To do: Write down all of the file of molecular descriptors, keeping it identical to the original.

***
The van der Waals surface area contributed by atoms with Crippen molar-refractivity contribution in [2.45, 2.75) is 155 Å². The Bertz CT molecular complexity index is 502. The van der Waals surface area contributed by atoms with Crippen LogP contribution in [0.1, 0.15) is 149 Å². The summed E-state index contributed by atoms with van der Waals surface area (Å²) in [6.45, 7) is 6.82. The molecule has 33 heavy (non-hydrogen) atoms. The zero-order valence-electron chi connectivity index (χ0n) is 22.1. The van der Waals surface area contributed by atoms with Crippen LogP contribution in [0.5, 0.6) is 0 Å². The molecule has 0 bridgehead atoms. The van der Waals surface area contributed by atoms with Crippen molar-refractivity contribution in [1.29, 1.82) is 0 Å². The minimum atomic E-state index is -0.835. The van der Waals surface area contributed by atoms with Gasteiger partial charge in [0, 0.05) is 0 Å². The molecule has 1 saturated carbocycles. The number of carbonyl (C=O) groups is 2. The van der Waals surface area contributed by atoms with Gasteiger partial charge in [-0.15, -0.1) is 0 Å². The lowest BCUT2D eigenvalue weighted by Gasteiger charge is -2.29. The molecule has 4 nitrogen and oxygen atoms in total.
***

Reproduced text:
The van der Waals surface area contributed by atoms with Crippen molar-refractivity contribution in [2.45, 2.75) is 155 Å². The Bertz CT molecular complexity index is 502. The van der Waals surface area contributed by atoms with Crippen LogP contribution in [0.1, 0.15) is 149 Å². The summed E-state index contributed by atoms with van der Waals surface area (Å²) in [6.45, 7) is 6.82. The molecule has 33 heavy (non-hydrogen) atoms. The zero-order valence-electron chi connectivity index (χ0n) is 22.1. The van der Waals surface area contributed by atoms with Crippen LogP contribution in [0.5, 0.6) is 0 Å². The molecule has 0 bridgehead atoms. The van der Waals surface area contributed by atoms with Crippen molar-refractivity contribution in [1.29, 1.82) is 0 Å². The minimum atomic E-state index is -0.835. The van der Waals surface area contributed by atoms with Gasteiger partial charge in [0, 0.05) is 0 Å². The molecule has 1 saturated carbocycles. The number of carbonyl (C=O) groups is 2. The van der Waals surface area contributed by atoms with Gasteiger partial charge in [-0.15, -0.1) is 0 Å². The lowest BCUT2D eigenvalue weighted by Gasteiger charge is -2.29. The molecule has 4 nitrogen and oxygen atoms in total.